I should judge that the church at Laodicea was once in a very fervent and healthy condition. Paul wrote a letter to it which did not claim inspiration, and therefore its loss does not render the Scriptures incomplete, for Paul may have written scores of other letters besides. Paul also mentions the church at Laodicea in his letter to the church at Colosse; he was, therefore, well acquainted with it, and as he does not utter a word of censure with regard to it, we may infer that the church was at
Charles Haddon Spurgeon—Spurgeon's Sermons Volume 20: 1874

The Sinner Stripped of his Vain Pleas.
1, 2. The vanity of those pleas which sinners may secretly confide in, is so apparent that they will be ashamed at last to mention them before God.--3. Such as, that they descended from pious us parents.--4. That they had attended to the speculative part of religion.--5. That they had entertained sound notion..--6, 7. That they had expressed a zealous regard to religion, and attended the outward forms of worship with those they apprehended the purest churches.--8. That they had been free from gross
Philip Doddridge—The Rise and Progress of Religion in the Soul

The Life of Mr. Hugh Binning.
There being a great demand for the several books that are printed under Mr. Binning's name, it was judged proper to undertake a new and correct impression of them in one volume. This being done, the publishers were much concerned to have the life of such an useful and eminent minister of Christ written, in justice to his memory, and his great services in the work of the gospel, that it might go along with this impression. We living now at so great distance from the time wherein he made a figure in
Hugh Binning—The Works of the Rev. Hugh Binning

The Valley of Hinnom.
A great part of the valley of Kedron was called also the 'Valley of Hinnom.' Jeremiah, going forth into the valley of Hinnom, went out by the gate "Hacharsith, the Sun-gate," Jeremiah 19:2; that is, the Rabbins and others being interpreters, 'by the East-gate.' For thence was the beginning of the valley of Hinnom, which, after some space, bending itself westward, ran out along the south side of the city. There is no need to repeat those very many things, which are related of this place in the Old
John Lightfoot—From the Talmud and Hebraica

The Knowledge that God Is, Combined with the Knowledge that He is to be Worshipped.
John iv. 24.--"God is a Spirit, and they that worship him must worship him in spirit and in truth." There are two common notions engraven on the hearts of all men by nature,--that God is, and that he must be worshipped, and these two live and die together, they are clear, or blotted together. According as the apprehension of God is clear, and distinct, and more deeply engraven on the soul, so is this notion of man's duty of worshipping God clear and imprinted on the soul, and whenever the actions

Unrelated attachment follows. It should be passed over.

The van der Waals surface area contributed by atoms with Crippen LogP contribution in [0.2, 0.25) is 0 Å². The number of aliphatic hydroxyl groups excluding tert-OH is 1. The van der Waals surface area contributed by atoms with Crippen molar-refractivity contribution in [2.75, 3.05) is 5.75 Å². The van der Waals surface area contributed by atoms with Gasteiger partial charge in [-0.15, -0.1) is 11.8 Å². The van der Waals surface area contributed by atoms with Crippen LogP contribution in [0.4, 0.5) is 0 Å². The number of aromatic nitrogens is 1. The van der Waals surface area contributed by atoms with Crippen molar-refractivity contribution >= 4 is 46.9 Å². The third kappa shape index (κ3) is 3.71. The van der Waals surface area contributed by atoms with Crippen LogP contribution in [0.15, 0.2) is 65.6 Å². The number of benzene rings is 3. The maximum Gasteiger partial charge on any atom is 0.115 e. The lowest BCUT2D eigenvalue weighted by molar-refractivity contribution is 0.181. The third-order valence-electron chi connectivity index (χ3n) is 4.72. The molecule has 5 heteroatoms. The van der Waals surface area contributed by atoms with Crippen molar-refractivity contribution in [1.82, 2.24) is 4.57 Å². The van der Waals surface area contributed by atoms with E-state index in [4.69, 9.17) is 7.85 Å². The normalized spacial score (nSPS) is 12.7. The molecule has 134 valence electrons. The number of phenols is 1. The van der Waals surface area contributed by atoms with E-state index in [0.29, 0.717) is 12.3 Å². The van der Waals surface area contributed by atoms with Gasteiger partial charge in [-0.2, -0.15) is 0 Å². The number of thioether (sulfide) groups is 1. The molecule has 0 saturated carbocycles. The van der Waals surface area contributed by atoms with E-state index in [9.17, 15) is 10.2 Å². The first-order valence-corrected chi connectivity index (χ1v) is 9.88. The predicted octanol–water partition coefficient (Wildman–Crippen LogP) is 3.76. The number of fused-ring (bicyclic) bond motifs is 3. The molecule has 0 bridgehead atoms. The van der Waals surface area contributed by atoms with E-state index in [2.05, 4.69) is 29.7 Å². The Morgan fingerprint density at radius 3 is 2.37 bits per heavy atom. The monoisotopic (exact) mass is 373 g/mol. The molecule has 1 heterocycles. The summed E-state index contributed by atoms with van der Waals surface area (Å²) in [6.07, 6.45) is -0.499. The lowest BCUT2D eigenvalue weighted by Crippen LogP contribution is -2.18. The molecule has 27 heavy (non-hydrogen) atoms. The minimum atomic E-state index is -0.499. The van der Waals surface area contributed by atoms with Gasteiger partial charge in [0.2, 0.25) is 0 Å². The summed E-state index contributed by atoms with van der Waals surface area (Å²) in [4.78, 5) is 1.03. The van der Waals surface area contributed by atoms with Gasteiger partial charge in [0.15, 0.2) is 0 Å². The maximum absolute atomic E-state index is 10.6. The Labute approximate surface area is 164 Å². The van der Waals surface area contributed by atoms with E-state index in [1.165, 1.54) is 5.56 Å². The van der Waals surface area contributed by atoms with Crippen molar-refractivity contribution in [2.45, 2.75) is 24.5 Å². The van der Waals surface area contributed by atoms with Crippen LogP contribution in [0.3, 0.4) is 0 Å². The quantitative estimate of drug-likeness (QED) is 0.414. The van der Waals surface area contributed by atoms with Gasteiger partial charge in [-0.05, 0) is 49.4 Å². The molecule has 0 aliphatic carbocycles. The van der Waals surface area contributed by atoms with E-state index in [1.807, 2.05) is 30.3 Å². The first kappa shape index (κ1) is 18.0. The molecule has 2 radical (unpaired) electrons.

Hugh Binning—The Works of the Rev. Hugh Binning

The Everlasting Covenant of the Spirit
"They shall be My people, and l will be their God. And I will make an everlasting covenant with them, that I will not turn away from them, to do them good; but I will put My fear in their hearts, that they shall not depart from Me."--JER. xxxii. 38, 40. "A new heart also will I give you, and a new spirit will I put within you: and I will take the stony heart out of your flesh, and I will give you an heart of flesh. And I will put my Spirit within you, and cause you to walk in My statutes, and ye
Andrew Murray—The Two Covenants

Whether a Vow Should Always be About a Better Good?
Objection 1: It would seem that a vow need not be always about a better good. A greater good is one that pertains to supererogation. But vows are not only about matters of supererogation, but also about matters of salvation: thus in Baptism men vow to renounce the devil and his pomps, and to keep the faith, as a gloss observes on Ps. 75:12, "Vow ye, and pay to the Lord your God"; and Jacob vowed (Gn. 28:21) that the Lord should be his God. Now this above all is necessary for salvation. Therefore
Saint Thomas Aquinas—Summa Theologica

Appendix iv. An Abstract of Jewish History from the Reign of Alexander the Great to the Accession of Herod
The political connection of the Grecian world, and, with it, the conflict with Hellenism, may be said to have connected with the victorious progress of Alexander the Great through the then known world (333 b.c.). [6326] It was not only that his destruction of the Persian empire put an end to the easy and peaceful allegiance which Judæa had owned to it for about two centuries, but that the establishment of such a vast Hellenic empire. as was the aim of Alexander, introduced a new element into
Alfred Edersheim—The Life and Times of Jesus the Messiah

Take heed, and hearken, O Israel; this day thou art become the people of the Lord thy God. Thou shalt therefore obey the voice of the Lord thy God, and do his commandments.' Deut 27: 9, 10. What is the duty which God requireth of man? Obedience to his revealed will. It is not enough to hear God's voice, but we must obey. Obedience is a part of the honour we owe to God. If then I be a Father, where is my honour?' Mal 1: 6. Obedience carries in it the life-blood of religion. Obey the voice of the Lord
Thomas Watson—The Ten Commandments

Christian Worship,
PART I In the early days of the Gospel, while the Christians were generally poor, and when they were obliged to meet in fear of the heathen, their worship was held in private houses and sometimes in burial-places under-ground. But after a time buildings were expressly set apart for worship. It has been mentioned that in the years of quiet, between the death of Valerian and the last persecution (A D. 261-303) these churches were built much more handsomely than before, and were furnished with gold
J. C. Roberston—Sketches of Church History, from AD 33 to the Reformation

Some General Uses from this Useful Truth, that Christ is the Truth.